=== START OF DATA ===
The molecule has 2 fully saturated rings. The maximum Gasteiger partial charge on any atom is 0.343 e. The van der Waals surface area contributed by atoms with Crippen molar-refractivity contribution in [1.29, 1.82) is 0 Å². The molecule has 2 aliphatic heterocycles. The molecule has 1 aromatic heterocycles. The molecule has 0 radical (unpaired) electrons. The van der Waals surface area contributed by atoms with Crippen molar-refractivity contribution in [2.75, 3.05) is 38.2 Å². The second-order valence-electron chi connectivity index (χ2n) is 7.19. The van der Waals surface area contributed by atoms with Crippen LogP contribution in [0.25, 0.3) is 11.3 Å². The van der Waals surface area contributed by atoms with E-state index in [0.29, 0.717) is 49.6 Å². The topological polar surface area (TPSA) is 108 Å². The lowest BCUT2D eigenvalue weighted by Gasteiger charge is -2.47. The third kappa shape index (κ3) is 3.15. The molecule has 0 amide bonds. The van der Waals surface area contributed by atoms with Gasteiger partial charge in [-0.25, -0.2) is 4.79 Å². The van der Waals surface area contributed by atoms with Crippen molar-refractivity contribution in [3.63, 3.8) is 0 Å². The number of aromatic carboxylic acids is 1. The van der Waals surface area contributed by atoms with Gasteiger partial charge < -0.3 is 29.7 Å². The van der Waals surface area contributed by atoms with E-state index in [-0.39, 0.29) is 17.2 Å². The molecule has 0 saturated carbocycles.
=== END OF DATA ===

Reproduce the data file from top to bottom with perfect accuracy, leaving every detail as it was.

The molecule has 2 fully saturated rings. The maximum Gasteiger partial charge on any atom is 0.343 e. The van der Waals surface area contributed by atoms with Crippen molar-refractivity contribution in [1.29, 1.82) is 0 Å². The molecule has 2 aliphatic heterocycles. The molecule has 1 aromatic heterocycles. The molecule has 0 radical (unpaired) electrons. The van der Waals surface area contributed by atoms with Crippen molar-refractivity contribution in [2.75, 3.05) is 38.2 Å². The second-order valence-electron chi connectivity index (χ2n) is 7.19. The van der Waals surface area contributed by atoms with Crippen LogP contribution in [0.25, 0.3) is 11.3 Å². The van der Waals surface area contributed by atoms with E-state index in [0.29, 0.717) is 49.6 Å². The topological polar surface area (TPSA) is 108 Å². The lowest BCUT2D eigenvalue weighted by Gasteiger charge is -2.47. The third kappa shape index (κ3) is 3.15. The molecule has 0 amide bonds. The van der Waals surface area contributed by atoms with Gasteiger partial charge in [-0.25, -0.2) is 4.79 Å². The van der Waals surface area contributed by atoms with Crippen molar-refractivity contribution in [3.63, 3.8) is 0 Å². The number of aromatic carboxylic acids is 1. The van der Waals surface area contributed by atoms with Gasteiger partial charge < -0.3 is 29.7 Å². The van der Waals surface area contributed by atoms with E-state index in [-0.39, 0.29) is 17.2 Å². The molecule has 0 saturated carbocycles.